6.1 General context
On this page:
- Main trends in young people’s participation in education and training
- Organisation of the education and training system
- Main concepts
Main trends in young people’s participation in education and training
According to Eurostat data, in 2020 the percentage of young people (aged 15-29), classified by completed levels of education, was 25.8% for ISCED 0-2, 57.0% for ISCED 3-4, and 17.2% for the ISCED 5-8. Some research findings show that school is a relevant factor of reproduction and social inequality in education at all levels (Spajić-Vrkaš and Potočnik, 2017). Another study finds long-term continuity in social inequalities in access to higher education in Croatia: “Students from better educated family backgrounds tend to be overrepresented in higher education and students form better educated and white-collar family backgrounds are more likely to enrol in academic as opposed to professional study courses” (Doolan, Puzić and Baranović, 2017, p.1).
Eurostat statistic shows that in 2020 2.2% of young people were early leavers from education and training among young people (aged 18-24), which is the lowest percentage in the EU. Although the rate is low, it is concerning that the main reason for the most of young people who left education was poor material family conditions (Spajić-Vrkaš and Potočnik, 2017).
Erasmus+ is the biggest EU programme for mobility and transnational cooperation in the fields of education, training, youth, and sport from 2014 to 2021. Erasmus+ budget for Croatia (Erasmus+ Hrvatska) for 2019 was 25.5 million Euros and the budget for 2020 for Croatia (Proračun za Republiku Hrvatsku za Erasmus+) is 32 milions Euros. Budget for 2021 was over 28 million Euros and for 2022 is over 36 million Euros. At the same time, according to the research, more than a half of students with international mobility experience had a support from their parents and only 25% had a support from European funds (Spajić-Vrkaš and Potočnik, 2017).
During ten-year period, the number of young people who are able to communicate in English has doubled as well as the number of young people who use computer for study and practice. In the same period, the number of young people who use computer for communication, internet research, and music listening has tripled. Communication in foreign language and digital competence among Croatian youth are at the same level as in EU countries (Spajić-Vrkaš and Potočnik, 2017).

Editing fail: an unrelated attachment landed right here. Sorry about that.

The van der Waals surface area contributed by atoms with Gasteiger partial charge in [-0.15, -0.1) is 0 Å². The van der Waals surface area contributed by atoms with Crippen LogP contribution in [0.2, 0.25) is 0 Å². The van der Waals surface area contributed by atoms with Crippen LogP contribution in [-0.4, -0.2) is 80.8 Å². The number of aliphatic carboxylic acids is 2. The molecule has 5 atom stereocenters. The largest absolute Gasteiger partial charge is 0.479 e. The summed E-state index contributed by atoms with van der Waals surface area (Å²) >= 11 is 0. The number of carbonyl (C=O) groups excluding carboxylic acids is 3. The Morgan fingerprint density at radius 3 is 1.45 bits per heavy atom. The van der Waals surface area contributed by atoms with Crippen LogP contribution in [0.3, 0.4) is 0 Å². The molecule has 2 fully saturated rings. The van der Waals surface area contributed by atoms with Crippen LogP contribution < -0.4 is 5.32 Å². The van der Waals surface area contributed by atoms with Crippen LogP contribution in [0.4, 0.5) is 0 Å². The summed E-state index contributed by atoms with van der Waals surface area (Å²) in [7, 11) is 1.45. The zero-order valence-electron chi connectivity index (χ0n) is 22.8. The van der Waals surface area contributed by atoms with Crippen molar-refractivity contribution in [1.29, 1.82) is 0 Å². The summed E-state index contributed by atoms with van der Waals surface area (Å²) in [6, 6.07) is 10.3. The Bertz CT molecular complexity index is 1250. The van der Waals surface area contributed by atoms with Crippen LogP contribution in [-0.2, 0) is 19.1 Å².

The Eurostat data for 2019 also shows low levels of young people participating in non-formal education and training (during the four weeks before the survey), only 2.3%, the data shows a decrease from 2016, when the percentage was 2.7%.
Organisation of the education and training system
Children start their compulsory education at age 6. It lasts for eight years and encompasses elementary school and lower secondary education. It is compulsory for all children with residence in Croatia regardless of their nationality.
Upper secondary education Secondary school is non-compulsory. Children can choose from vocational schools, art schools, or gymnasiums. Vocational schools can offer 3-year vocational programmes or 4 - 5 years vocational programmes, while gymnasiums offer generalist programmes. Finishing a generalist gymnasium programme, the students have to take a state matriculation examination. Vocational schools’ education lasts from one to five years, depending on the educational programme in question. Finishing an educational programme lasting three, four or five years, the students achieve middle vocational qualifications while finishing a programme lasting up to two years grants them lower vocational qualifications.
Primary and secondary education is carried out according to the provisions of Primary and Secondary School Education Act (Zakon o odgoju i obrazovanju u osnovnoj i srednjoj školi, NN 87/08, 86/09, 92/10, 105/10, 90/11, 5/12, 16/12, 86/12, 126/12, 94/13, 152/14, 07/17, 68/18, 98/19, 64/20). Higher education is carried out by institutions of tertiary education. Those are universities, polytechnics, and schools of professional higher education. Universities can encompass other tertiary institutions (faculties and art academies). Universities conduct university and professional studies while polytechnics and schools of professional higher education conduct only professional studies. Higher education is regulated by the Scientific Activity and Higher Education Act (Zakon o znanstvenoj djelatnosti i visokom obrazovanju, NN 123/03, 198/03, 105/04, 174/04, 02/07, 46/07, 45/09, 63/11, 94/13, 139/13, 101/14, 60/15, 131/17), Professional and Academic Titles Act, (Zakon o akademskim i stručnim nazivima i akademskom stupnju, NN 107/07, 118/12), Quality Assurance in Science and Higher Education Act (Zakon o osiguravanju kvalitete u znanosti i visokom obrazovanju, NN 45/09), and Recognition of Foreign Educational Qualifications Act (Zakon o priznavanju inozemnih obrazovnih kvalifikacija, NN 158/03, 198/03, 138/06, 45/11).
For more details about the Croatian education and training system please visit Eurydice.
Main concepts linked with education and learning are formal, non-formal, informal, and lifelong learning, which are defined in The Croatian Qualifications Framework Act (Zakon o Hrvatskom kvalifikacijskom okviru, NN 22/13, 41/16, 64/18, 47/20, 20/21) and in the Adult Education Act (Zakon o obrazovanju odraslih, NN 114/21). Besides those concepts, the Adult Education Act also recognises self-directed learning. The concepts are in line with the internationally accepted one.